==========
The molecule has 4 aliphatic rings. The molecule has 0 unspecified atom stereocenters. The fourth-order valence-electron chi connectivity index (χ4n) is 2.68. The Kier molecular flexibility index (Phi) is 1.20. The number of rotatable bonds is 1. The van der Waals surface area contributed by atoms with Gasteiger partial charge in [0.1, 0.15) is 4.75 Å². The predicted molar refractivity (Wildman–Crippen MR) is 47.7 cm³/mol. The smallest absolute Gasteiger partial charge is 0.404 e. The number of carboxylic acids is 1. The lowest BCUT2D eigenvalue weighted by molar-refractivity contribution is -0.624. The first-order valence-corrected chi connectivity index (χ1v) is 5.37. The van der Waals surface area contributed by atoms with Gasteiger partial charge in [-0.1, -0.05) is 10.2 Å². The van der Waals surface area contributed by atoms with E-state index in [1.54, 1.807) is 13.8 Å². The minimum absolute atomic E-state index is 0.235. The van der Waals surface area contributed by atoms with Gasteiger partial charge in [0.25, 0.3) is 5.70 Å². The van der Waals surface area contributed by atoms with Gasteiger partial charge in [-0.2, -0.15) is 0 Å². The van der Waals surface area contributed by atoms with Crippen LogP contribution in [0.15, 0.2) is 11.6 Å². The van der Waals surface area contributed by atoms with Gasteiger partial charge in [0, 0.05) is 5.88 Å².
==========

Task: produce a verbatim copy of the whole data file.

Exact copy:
The molecule has 4 aliphatic rings. The molecule has 0 unspecified atom stereocenters. The fourth-order valence-electron chi connectivity index (χ4n) is 2.68. The Kier molecular flexibility index (Phi) is 1.20. The number of rotatable bonds is 1. The van der Waals surface area contributed by atoms with Gasteiger partial charge in [0.1, 0.15) is 4.75 Å². The predicted molar refractivity (Wildman–Crippen MR) is 47.7 cm³/mol. The smallest absolute Gasteiger partial charge is 0.404 e. The number of carboxylic acids is 1. The lowest BCUT2D eigenvalue weighted by molar-refractivity contribution is -0.624. The first-order valence-corrected chi connectivity index (χ1v) is 5.37. The van der Waals surface area contributed by atoms with Gasteiger partial charge in [-0.1, -0.05) is 10.2 Å². The van der Waals surface area contributed by atoms with E-state index in [1.54, 1.807) is 13.8 Å². The minimum absolute atomic E-state index is 0.235. The van der Waals surface area contributed by atoms with Gasteiger partial charge in [0.25, 0.3) is 5.70 Å². The van der Waals surface area contributed by atoms with Gasteiger partial charge in [-0.2, -0.15) is 0 Å². The van der Waals surface area contributed by atoms with Crippen LogP contribution in [0.15, 0.2) is 11.6 Å². The van der Waals surface area contributed by atoms with Gasteiger partial charge in [0, 0.05) is 5.88 Å².